Some days I can see why football has been given the title of the beautiful game. When the sun is shining, great football is being played and everyone seems to be enjoying themselves. Other days, I really struggle to see why it has been labelled with such a title. You know those games when it’s chucking down with rain, it’s windy, the ball is in the air more than it’s on the ground, and the players are on your case every time you blow your whistle. Being a referee can be very tough on these kind of days.
Verbal abuse towards referees is an issue that causes more than 7,000 referees to quit every year in the UK. This is a large percentage considering there are only around 50,000 in the country. I’m sure the majority of referees will be able to tell stories of how they’ve dealt with various incidents of verbal abuse they’ve been subject to. One story springs to mind…
Early on in my refereeing career, I regularly officiated junior football at one of the local clubs in the area in South East England. It was in one of these games where a spectator was shouting at me throughout the whole of the game. This was a game that was played in good spirits by the players and one which only had a couple of big decisions to be made. After the spectator shouted at me numerous times for a decision I made, I blew my whistle to stop the game and went over to deal with it.
This is where most referees would politely ask the spectator to either be quiet or leave. In this situation, I chose something completely different. As I walked over to this angry man, he continued to shout abuse at me. I took my whistle off of my wrist and without saying anything, handed it to him. When he took it, he looked at me completely bewildered. I then said, “there you go, you can referee the rest of the game,” to which he went back into his shell, stopped shouting at me, and handed me back my whistle. Surprisingly, he didn’t want to be the referee. I then politely asked if that if he doesn't want to do my job, then either keep your opinions to yourself or go back to the car park. I didn’t hear a peep from this man again.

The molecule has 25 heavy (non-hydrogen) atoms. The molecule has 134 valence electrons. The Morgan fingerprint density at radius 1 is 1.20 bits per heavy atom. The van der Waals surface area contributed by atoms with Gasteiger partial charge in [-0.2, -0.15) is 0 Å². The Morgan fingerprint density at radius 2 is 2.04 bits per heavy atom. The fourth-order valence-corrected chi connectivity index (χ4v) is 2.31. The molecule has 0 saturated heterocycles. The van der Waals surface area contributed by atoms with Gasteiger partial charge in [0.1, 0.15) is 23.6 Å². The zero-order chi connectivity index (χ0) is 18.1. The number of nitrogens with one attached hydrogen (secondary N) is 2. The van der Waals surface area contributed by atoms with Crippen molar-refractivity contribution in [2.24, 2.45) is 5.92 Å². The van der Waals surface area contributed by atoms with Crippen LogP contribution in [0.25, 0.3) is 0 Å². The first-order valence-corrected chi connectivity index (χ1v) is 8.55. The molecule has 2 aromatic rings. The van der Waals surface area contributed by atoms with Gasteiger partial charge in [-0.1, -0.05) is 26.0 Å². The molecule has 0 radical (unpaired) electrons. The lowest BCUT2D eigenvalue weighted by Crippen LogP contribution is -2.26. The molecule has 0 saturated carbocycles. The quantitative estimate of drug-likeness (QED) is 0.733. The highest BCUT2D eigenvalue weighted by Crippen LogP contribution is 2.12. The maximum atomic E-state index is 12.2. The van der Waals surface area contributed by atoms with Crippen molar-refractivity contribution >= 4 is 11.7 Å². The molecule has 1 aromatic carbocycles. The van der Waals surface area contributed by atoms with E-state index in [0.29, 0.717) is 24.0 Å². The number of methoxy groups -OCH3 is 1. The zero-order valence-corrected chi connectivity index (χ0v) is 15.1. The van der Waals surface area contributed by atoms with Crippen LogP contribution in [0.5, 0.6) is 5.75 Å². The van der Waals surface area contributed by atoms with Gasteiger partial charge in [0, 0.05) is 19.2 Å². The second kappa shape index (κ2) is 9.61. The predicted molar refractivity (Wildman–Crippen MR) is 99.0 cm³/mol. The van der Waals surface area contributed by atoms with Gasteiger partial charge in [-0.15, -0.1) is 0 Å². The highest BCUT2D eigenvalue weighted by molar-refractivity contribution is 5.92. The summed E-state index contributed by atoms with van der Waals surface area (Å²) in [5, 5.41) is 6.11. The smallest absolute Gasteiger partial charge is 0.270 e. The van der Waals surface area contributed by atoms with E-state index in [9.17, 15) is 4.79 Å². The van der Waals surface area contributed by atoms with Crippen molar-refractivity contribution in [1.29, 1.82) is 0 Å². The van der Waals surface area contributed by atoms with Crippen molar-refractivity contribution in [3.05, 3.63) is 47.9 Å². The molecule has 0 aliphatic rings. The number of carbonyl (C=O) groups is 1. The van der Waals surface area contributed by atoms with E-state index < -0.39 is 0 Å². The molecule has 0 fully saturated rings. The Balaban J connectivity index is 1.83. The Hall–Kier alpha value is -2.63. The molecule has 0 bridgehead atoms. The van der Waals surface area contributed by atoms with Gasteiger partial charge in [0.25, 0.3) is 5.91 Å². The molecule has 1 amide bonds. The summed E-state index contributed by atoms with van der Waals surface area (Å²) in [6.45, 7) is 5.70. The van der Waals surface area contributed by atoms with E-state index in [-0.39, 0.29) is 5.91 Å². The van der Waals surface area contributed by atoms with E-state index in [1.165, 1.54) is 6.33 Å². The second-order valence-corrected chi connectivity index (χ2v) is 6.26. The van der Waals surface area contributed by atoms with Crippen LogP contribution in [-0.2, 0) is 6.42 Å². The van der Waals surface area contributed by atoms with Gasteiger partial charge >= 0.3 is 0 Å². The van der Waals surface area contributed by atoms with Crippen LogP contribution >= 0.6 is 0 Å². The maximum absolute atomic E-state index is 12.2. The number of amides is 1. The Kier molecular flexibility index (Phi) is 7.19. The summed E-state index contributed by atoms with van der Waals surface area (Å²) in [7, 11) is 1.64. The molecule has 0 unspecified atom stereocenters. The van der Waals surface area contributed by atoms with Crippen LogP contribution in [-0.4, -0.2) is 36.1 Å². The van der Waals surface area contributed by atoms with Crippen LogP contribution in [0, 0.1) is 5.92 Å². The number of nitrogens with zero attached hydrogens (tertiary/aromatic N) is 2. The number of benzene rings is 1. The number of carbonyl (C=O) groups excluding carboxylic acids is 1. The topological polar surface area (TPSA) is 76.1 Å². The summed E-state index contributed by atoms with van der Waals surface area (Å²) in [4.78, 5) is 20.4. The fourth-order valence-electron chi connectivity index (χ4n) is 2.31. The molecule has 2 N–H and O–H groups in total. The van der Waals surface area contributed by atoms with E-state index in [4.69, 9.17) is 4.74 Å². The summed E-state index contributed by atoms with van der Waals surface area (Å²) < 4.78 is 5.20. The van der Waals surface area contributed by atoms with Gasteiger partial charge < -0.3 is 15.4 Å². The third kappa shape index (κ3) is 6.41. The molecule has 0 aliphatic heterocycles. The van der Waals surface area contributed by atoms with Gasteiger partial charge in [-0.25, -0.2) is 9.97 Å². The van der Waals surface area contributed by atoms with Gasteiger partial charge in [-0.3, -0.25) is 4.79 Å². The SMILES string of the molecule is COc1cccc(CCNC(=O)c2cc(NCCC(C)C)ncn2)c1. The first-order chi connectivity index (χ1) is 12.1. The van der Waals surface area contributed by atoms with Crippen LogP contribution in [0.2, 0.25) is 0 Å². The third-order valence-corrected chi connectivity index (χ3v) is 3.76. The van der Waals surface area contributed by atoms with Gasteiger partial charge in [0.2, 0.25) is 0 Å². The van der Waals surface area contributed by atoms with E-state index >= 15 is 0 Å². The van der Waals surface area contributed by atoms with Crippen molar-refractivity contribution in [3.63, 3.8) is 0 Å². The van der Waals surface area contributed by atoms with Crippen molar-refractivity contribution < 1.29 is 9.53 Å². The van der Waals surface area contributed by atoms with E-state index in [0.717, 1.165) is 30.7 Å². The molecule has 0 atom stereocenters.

There’s a lot of ways to deal with verbal abuse. Maybe the method I chose in that incident wasn’t the best, but for that person it seemed to shock him and made him realize that what he was saying wasn’t ok. Having refereed for over 5 years, I’ve picked up some tips from more senior referees on dealing with confrontation and verbal abuse on the pitch. Here are some of my top tips that might help you deal with verbal abuse better:
A lot of frustration from players/spectators comes from a lack of understanding about why you have made a decision, most likely because they have a totally different view to what you have. Don’t be afraid to call a player in just to explain your decision. Just make sure that the player is calmer when they leave you.
#2: Be Confident
You might be feeling the pressure when players and spectators don’t like your decision, but remaining confident about your decision tells everyone you know what you’re doing.
#3: Take your time
Time is your best friend on the field. When talking to a player about their attitude towards you, get to a neutral space on the field and take your time. Initially, players can be frustrated but that should wear off after a while. Stop the watch -- you can add the time on at the end of the half.
If you take your time, communicate clearly and with confidence, it should help diffuse any situation you find yourself in. Don’t forget that your decision is always right, even if others think it’s wrong. If everyone understood this, then maybe the beautiful game would be beautiful all of the time, not just when the sun comes out.
Nick Elliott has over five years of experience as a referee with Berks & Bucks Football Association in the United Kingdom. He's currently studying Creative Advertising at the University of Lincoln in Lincolnshire.